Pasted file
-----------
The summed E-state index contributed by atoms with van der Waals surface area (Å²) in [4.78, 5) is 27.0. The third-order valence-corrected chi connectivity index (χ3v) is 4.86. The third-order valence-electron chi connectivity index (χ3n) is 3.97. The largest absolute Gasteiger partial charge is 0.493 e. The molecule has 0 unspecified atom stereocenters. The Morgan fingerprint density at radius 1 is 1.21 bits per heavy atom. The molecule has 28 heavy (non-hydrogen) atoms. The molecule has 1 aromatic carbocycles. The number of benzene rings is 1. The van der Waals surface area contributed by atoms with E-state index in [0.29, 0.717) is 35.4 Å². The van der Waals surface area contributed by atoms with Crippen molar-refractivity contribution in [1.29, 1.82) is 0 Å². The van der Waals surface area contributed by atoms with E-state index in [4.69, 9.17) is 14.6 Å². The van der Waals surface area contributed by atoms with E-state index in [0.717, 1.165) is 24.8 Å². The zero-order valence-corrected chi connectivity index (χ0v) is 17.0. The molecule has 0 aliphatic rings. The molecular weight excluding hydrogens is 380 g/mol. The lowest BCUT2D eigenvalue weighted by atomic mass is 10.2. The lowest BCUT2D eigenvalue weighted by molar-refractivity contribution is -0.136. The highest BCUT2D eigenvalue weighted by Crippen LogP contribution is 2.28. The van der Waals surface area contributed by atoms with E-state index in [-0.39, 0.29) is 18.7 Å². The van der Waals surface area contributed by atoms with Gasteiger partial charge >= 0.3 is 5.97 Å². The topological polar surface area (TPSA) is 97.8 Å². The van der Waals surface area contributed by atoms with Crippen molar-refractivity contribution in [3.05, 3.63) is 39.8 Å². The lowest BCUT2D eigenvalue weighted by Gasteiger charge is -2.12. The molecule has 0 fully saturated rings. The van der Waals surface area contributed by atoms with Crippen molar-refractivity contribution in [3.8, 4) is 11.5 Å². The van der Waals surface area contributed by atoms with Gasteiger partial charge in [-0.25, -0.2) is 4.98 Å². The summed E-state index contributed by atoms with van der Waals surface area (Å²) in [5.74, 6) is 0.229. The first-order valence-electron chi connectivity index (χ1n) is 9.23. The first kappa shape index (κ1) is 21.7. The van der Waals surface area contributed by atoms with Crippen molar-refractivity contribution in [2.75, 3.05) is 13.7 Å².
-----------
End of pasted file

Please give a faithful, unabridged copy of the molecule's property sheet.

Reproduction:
The summed E-state index contributed by atoms with van der Waals surface area (Å²) in [4.78, 5) is 27.0. The third-order valence-corrected chi connectivity index (χ3v) is 4.86. The third-order valence-electron chi connectivity index (χ3n) is 3.97. The largest absolute Gasteiger partial charge is 0.493 e. The molecule has 0 unspecified atom stereocenters. The Morgan fingerprint density at radius 1 is 1.21 bits per heavy atom. The molecule has 28 heavy (non-hydrogen) atoms. The molecule has 1 aromatic carbocycles. The number of benzene rings is 1. The van der Waals surface area contributed by atoms with E-state index in [0.29, 0.717) is 35.4 Å². The van der Waals surface area contributed by atoms with Crippen molar-refractivity contribution in [1.29, 1.82) is 0 Å². The van der Waals surface area contributed by atoms with E-state index in [4.69, 9.17) is 14.6 Å². The van der Waals surface area contributed by atoms with E-state index in [0.717, 1.165) is 24.8 Å². The zero-order valence-corrected chi connectivity index (χ0v) is 17.0. The molecule has 0 aliphatic rings. The molecular weight excluding hydrogens is 380 g/mol. The lowest BCUT2D eigenvalue weighted by atomic mass is 10.2. The lowest BCUT2D eigenvalue weighted by molar-refractivity contribution is -0.136. The highest BCUT2D eigenvalue weighted by Crippen LogP contribution is 2.28. The van der Waals surface area contributed by atoms with E-state index in [-0.39, 0.29) is 18.7 Å². The van der Waals surface area contributed by atoms with Gasteiger partial charge >= 0.3 is 5.97 Å². The topological polar surface area (TPSA) is 97.8 Å². The van der Waals surface area contributed by atoms with Crippen molar-refractivity contribution in [3.05, 3.63) is 39.8 Å². The lowest BCUT2D eigenvalue weighted by Gasteiger charge is -2.12. The molecule has 0 fully saturated rings. The van der Waals surface area contributed by atoms with Crippen molar-refractivity contribution in [3.8, 4) is 11.5 Å². The van der Waals surface area contributed by atoms with Gasteiger partial charge in [-0.25, -0.2) is 4.98 Å². The summed E-state index contributed by atoms with van der Waals surface area (Å²) in [5.74, 6) is 0.229. The first-order valence-electron chi connectivity index (χ1n) is 9.23. The first kappa shape index (κ1) is 21.7. The van der Waals surface area contributed by atoms with Crippen molar-refractivity contribution in [2.75, 3.05) is 13.7 Å².